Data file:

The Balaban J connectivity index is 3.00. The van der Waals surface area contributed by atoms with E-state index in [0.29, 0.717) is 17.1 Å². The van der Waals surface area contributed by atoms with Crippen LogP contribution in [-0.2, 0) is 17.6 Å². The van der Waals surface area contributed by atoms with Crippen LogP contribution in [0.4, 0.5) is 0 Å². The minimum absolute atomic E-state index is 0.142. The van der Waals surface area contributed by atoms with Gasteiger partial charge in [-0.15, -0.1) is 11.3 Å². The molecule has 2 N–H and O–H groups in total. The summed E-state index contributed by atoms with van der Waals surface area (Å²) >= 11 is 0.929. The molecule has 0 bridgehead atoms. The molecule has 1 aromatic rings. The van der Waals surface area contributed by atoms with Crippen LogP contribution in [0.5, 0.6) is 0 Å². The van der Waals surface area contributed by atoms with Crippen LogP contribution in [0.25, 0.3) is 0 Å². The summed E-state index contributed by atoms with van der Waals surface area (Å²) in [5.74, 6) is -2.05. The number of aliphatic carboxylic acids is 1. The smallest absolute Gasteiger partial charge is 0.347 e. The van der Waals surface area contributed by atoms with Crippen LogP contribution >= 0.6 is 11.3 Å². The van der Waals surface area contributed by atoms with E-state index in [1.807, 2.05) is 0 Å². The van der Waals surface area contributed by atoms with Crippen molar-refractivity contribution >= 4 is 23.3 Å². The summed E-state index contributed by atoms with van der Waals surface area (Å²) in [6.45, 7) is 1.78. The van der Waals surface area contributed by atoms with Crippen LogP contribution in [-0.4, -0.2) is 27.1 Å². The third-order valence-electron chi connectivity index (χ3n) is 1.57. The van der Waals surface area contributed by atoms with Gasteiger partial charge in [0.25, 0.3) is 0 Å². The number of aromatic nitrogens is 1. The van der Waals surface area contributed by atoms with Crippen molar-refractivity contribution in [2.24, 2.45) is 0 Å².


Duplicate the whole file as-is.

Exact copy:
The Balaban J connectivity index is 3.00. The van der Waals surface area contributed by atoms with E-state index in [0.29, 0.717) is 17.1 Å². The van der Waals surface area contributed by atoms with Crippen LogP contribution in [-0.2, 0) is 17.6 Å². The van der Waals surface area contributed by atoms with Crippen LogP contribution in [0.4, 0.5) is 0 Å². The minimum absolute atomic E-state index is 0.142. The van der Waals surface area contributed by atoms with Gasteiger partial charge in [-0.15, -0.1) is 11.3 Å². The molecule has 2 N–H and O–H groups in total. The summed E-state index contributed by atoms with van der Waals surface area (Å²) >= 11 is 0.929. The molecule has 0 bridgehead atoms. The molecule has 1 aromatic rings. The van der Waals surface area contributed by atoms with Crippen LogP contribution in [0.5, 0.6) is 0 Å². The van der Waals surface area contributed by atoms with Crippen LogP contribution in [0.25, 0.3) is 0 Å². The summed E-state index contributed by atoms with van der Waals surface area (Å²) in [5.74, 6) is -2.05. The number of aliphatic carboxylic acids is 1. The smallest absolute Gasteiger partial charge is 0.347 e. The van der Waals surface area contributed by atoms with Crippen LogP contribution >= 0.6 is 11.3 Å². The van der Waals surface area contributed by atoms with E-state index in [1.807, 2.05) is 0 Å². The van der Waals surface area contributed by atoms with Crippen molar-refractivity contribution >= 4 is 23.3 Å². The summed E-state index contributed by atoms with van der Waals surface area (Å²) in [6.45, 7) is 1.78. The van der Waals surface area contributed by atoms with Crippen LogP contribution in [-0.4, -0.2) is 27.1 Å². The third-order valence-electron chi connectivity index (χ3n) is 1.57. The van der Waals surface area contributed by atoms with Gasteiger partial charge in [0.25, 0.3) is 0 Å². The number of aromatic nitrogens is 1. The van der Waals surface area contributed by atoms with Crippen molar-refractivity contribution in [2.24, 2.45) is 0 Å².